Make It Heavy! The Crushing Metal of Shadows Fall

“Want some advice, kids?” asks Jonathan Donais of Shadows Fall. “Don’t pick up a f**kin’ guitar. Don’t play music because no one is going to buy it—especially not heavy metal. If you want to get on MTV these days, you’re better off learning how to shake your ass or working on being hot. There you go. I just gave you the best career advice ever.”

If Donais sounds jaded, it’s only because when he first took up guitar, prospects were a bit rosier for dedicated metal musicians. Rock fans still bought records by the truckload, MTV was still music television, and, with bands like Ratt and Van Halen atop the hard rock heap, monster guitar still reigned supreme. But don’t get sidetracked by the bitterness in Donais’ statements. What you need to catch here is the brutal honesty with which he delivers them. See, you can’t fake the heavy. To have true heaviness come through in your music, you’ve gotta live it somewhat too.

Donais’ bold, in-your-face, pull-no-punches persona translates to his playing, adding a brutality to his riffs that can’t be achieved any other way—a brutality that has helped him, co-guitarist Matthew Bachand, and Shadows Fall earn many fans (and yes, substantial record sales) around the world.

Hailing from “Metalchussetts”—home to fellow modern metal stalwarts such as Killswitch Engage, Unearth, All That Remains, and Cannae, to name a few—Shadows Fall stoke the inferno lit by American thrash icons Metallica and Testament, as well as pioneering dual-guitar Euro-metal bands such as Iron Maiden. As can be heard on compelling works such as The Art of Balance [2002] and the Grammy-nominated The War Within [2004] (both released on the renowned Century Media label), the band also takes inspiration from more melodic, yet fully crushing outfits such as In Flames and At the Gates. Considering indie artists rarely achieve this level of success, it’s no wonder all eyes are on the band’s major label debut, Threads of Life [2007] on Atlantic Records.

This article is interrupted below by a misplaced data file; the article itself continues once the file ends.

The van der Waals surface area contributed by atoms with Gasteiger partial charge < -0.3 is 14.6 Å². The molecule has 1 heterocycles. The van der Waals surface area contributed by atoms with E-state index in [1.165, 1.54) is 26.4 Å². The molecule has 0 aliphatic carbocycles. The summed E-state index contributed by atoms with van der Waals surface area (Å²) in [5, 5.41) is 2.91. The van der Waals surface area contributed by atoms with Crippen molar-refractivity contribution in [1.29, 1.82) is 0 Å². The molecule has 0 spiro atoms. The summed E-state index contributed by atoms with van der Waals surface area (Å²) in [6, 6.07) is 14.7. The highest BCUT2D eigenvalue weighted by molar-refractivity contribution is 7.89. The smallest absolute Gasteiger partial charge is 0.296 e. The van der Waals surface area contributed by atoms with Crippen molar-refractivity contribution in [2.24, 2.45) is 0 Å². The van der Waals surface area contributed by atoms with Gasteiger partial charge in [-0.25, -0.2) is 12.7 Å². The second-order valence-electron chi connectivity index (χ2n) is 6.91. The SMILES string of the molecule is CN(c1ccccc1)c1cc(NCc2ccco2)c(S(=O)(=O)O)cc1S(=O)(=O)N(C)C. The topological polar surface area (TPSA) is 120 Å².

Matt Bachand starts this lesson off with an up-tempo riff that will help you get your down-stroke technique up to thrash metal tempos [Ex. 1]. “I tend to down-pick everything if possible,” says Bachand “It sounds a lot tighter, as opposed to the slop that results when alternate-picking a riff like this.” To achieve extra rumble, Bachand plays this phrase in D-G-C-F-A-D tuning (standard tuning down a whole-step), and gets a pummeling muted sound by resting the lower part of his picking hand on the string saddles and picking at a “45-degree angle or so.” When switching power chords at these machine-gun tempos, Matt silences the strings by keeping his fretting hand fingers touching them during position slides of two frets or less [Ex. 2]. During wider jumps, Bachand uses his picking hand to momentarily deaden the strings. To consistently decimate fans with a one-two punch of low-end riffage and skull-melting shred, both Bachand and Donais plug their respective EMG-equipped signature model Ibanez MBM1 and Washburn Face Eraser axes into 100-watt Krank Revolution heads and matching 4x12 cabinets loaded with 75-watt Celestions.

No metal guitarist’s riff arsenal is complete without true command of the galloping eighth-note. “It’s like riding a horse,” remarks Bachand, bursting out of the gate with Ex. 3. The “horse,” if you will, is typically the sixth string, and the “ride” consists of consecutive eighth- and sixteenth-note rhythmic combinations. Yes, at racehorse speeds, you’ll need to break the “all downstrokes” picking rule with the sixteenths—the second in each pair will require an upstroke.

For a look into the shred approach of lead guitarist Jon Donais (who also often tunes down a whole-step), check out Ex. 4’s searing three-note-per-string alternate picking wildness. This sky-high E Aeolian run is executed with a white-hot bridge pickup tone and rapid-fire, free-floating wrist technique that calls to mind the picking hand of Zakk Wylde, one of Donais’ primary influences. Dig the whole-step-wide bending and releasing of the final note—Donais often applies this sort of vibrato at the end of runs. He also changes things up by playing two- and three-note-per-string ideas [Ex. 5]. “I’ll also mix up picking with legato,” adds Donais playing Ex. 6, choking up on his generously angled pick, thus making minimal contact with the strings. For exclusive two-note-per-string patterns Donais will go for ideas like the root-position pentatonic lick in Ex. 7. To get a smoother tone when playing these licks, he switches to the neck pickup for runs that primarily hover around the sixth, fifth, and fourth strings.